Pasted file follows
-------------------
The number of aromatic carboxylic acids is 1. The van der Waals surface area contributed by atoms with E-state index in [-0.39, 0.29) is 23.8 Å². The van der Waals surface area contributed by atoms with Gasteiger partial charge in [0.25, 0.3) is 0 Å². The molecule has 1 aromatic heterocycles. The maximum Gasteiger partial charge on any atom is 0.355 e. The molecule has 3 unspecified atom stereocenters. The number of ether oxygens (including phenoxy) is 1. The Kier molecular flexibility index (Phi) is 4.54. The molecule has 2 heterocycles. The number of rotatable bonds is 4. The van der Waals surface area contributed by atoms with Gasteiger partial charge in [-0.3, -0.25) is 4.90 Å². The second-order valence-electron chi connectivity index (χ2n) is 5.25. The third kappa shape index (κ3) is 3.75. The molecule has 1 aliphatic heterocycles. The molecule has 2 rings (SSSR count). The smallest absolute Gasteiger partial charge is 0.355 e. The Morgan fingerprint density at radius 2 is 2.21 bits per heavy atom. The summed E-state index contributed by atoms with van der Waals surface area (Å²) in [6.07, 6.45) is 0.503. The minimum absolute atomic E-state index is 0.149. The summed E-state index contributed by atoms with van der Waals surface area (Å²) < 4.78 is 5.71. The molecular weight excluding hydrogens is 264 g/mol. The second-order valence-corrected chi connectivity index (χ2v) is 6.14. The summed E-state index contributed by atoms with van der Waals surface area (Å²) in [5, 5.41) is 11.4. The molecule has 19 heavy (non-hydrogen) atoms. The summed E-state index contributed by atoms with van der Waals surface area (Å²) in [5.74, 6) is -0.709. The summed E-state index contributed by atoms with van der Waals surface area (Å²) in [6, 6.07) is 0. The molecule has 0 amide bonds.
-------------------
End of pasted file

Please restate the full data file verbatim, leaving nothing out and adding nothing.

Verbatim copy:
The number of aromatic carboxylic acids is 1. The van der Waals surface area contributed by atoms with E-state index in [-0.39, 0.29) is 23.8 Å². The van der Waals surface area contributed by atoms with Gasteiger partial charge in [0.25, 0.3) is 0 Å². The molecule has 1 aromatic heterocycles. The maximum Gasteiger partial charge on any atom is 0.355 e. The molecule has 3 unspecified atom stereocenters. The number of ether oxygens (including phenoxy) is 1. The Kier molecular flexibility index (Phi) is 4.54. The molecule has 2 heterocycles. The number of rotatable bonds is 4. The van der Waals surface area contributed by atoms with Gasteiger partial charge in [-0.3, -0.25) is 4.90 Å². The second-order valence-electron chi connectivity index (χ2n) is 5.25. The third kappa shape index (κ3) is 3.75. The molecule has 1 aliphatic heterocycles. The molecule has 2 rings (SSSR count). The smallest absolute Gasteiger partial charge is 0.355 e. The Morgan fingerprint density at radius 2 is 2.21 bits per heavy atom. The summed E-state index contributed by atoms with van der Waals surface area (Å²) in [6.07, 6.45) is 0.503. The minimum absolute atomic E-state index is 0.149. The summed E-state index contributed by atoms with van der Waals surface area (Å²) < 4.78 is 5.71. The molecular weight excluding hydrogens is 264 g/mol. The second-order valence-corrected chi connectivity index (χ2v) is 6.14. The summed E-state index contributed by atoms with van der Waals surface area (Å²) in [5, 5.41) is 11.4. The molecule has 19 heavy (non-hydrogen) atoms. The summed E-state index contributed by atoms with van der Waals surface area (Å²) in [5.74, 6) is -0.709. The summed E-state index contributed by atoms with van der Waals surface area (Å²) in [6, 6.07) is 0. The molecule has 0 amide bonds.